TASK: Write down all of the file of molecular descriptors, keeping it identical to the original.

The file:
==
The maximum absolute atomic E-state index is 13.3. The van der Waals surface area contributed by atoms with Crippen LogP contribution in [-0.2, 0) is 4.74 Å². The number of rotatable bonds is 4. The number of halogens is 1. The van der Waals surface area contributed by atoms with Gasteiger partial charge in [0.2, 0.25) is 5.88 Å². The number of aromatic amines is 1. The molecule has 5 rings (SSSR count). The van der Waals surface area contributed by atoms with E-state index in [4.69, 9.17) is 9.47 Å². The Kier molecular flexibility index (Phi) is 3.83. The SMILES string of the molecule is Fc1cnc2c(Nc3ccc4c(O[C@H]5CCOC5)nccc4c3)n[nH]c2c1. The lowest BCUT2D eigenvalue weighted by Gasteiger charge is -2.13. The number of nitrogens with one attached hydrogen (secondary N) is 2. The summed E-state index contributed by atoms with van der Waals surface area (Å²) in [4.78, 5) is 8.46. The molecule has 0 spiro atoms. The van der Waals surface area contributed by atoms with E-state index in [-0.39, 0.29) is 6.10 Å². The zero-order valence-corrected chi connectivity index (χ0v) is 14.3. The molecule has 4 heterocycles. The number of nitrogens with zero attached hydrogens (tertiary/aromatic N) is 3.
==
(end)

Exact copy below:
The maximum absolute atomic E-state index is 13.3. The van der Waals surface area contributed by atoms with Crippen LogP contribution in [-0.2, 0) is 4.74 Å². The number of rotatable bonds is 4. The number of halogens is 1. The van der Waals surface area contributed by atoms with Gasteiger partial charge in [0.2, 0.25) is 5.88 Å². The number of aromatic amines is 1. The molecule has 5 rings (SSSR count). The van der Waals surface area contributed by atoms with E-state index in [4.69, 9.17) is 9.47 Å². The Kier molecular flexibility index (Phi) is 3.83. The SMILES string of the molecule is Fc1cnc2c(Nc3ccc4c(O[C@H]5CCOC5)nccc4c3)n[nH]c2c1. The lowest BCUT2D eigenvalue weighted by Gasteiger charge is -2.13. The number of nitrogens with one attached hydrogen (secondary N) is 2. The summed E-state index contributed by atoms with van der Waals surface area (Å²) in [4.78, 5) is 8.46. The molecule has 0 spiro atoms. The van der Waals surface area contributed by atoms with E-state index in [-0.39, 0.29) is 6.10 Å². The zero-order valence-corrected chi connectivity index (χ0v) is 14.3. The molecule has 4 heterocycles. The number of nitrogens with zero attached hydrogens (tertiary/aromatic N) is 3.